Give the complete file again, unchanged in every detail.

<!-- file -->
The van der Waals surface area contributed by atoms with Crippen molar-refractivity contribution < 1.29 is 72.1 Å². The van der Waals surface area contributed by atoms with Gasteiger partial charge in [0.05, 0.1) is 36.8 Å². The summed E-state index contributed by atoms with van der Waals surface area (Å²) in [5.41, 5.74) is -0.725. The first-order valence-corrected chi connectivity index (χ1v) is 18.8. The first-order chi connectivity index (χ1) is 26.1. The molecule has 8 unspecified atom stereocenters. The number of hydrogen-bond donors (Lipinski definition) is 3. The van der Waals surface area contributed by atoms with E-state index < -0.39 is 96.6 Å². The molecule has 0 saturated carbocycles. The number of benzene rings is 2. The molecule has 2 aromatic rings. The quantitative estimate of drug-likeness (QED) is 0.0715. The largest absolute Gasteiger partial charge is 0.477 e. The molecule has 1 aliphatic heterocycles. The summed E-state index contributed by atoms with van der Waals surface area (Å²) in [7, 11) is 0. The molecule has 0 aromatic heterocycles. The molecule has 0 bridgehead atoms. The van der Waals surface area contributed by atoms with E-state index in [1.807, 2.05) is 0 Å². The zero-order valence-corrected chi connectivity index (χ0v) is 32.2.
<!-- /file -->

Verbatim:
The van der Waals surface area contributed by atoms with Crippen molar-refractivity contribution < 1.29 is 72.1 Å². The van der Waals surface area contributed by atoms with Gasteiger partial charge in [0.05, 0.1) is 36.8 Å². The summed E-state index contributed by atoms with van der Waals surface area (Å²) in [5.41, 5.74) is -0.725. The first-order valence-corrected chi connectivity index (χ1v) is 18.8. The first-order chi connectivity index (χ1) is 26.1. The molecule has 8 unspecified atom stereocenters. The number of hydrogen-bond donors (Lipinski definition) is 3. The van der Waals surface area contributed by atoms with E-state index < -0.39 is 96.6 Å². The molecule has 0 saturated carbocycles. The number of benzene rings is 2. The molecule has 2 aromatic rings. The quantitative estimate of drug-likeness (QED) is 0.0715. The largest absolute Gasteiger partial charge is 0.477 e. The molecule has 1 aliphatic heterocycles. The summed E-state index contributed by atoms with van der Waals surface area (Å²) in [7, 11) is 0. The molecule has 0 aromatic heterocycles. The molecule has 0 bridgehead atoms. The van der Waals surface area contributed by atoms with E-state index in [1.807, 2.05) is 0 Å². The zero-order valence-corrected chi connectivity index (χ0v) is 32.2.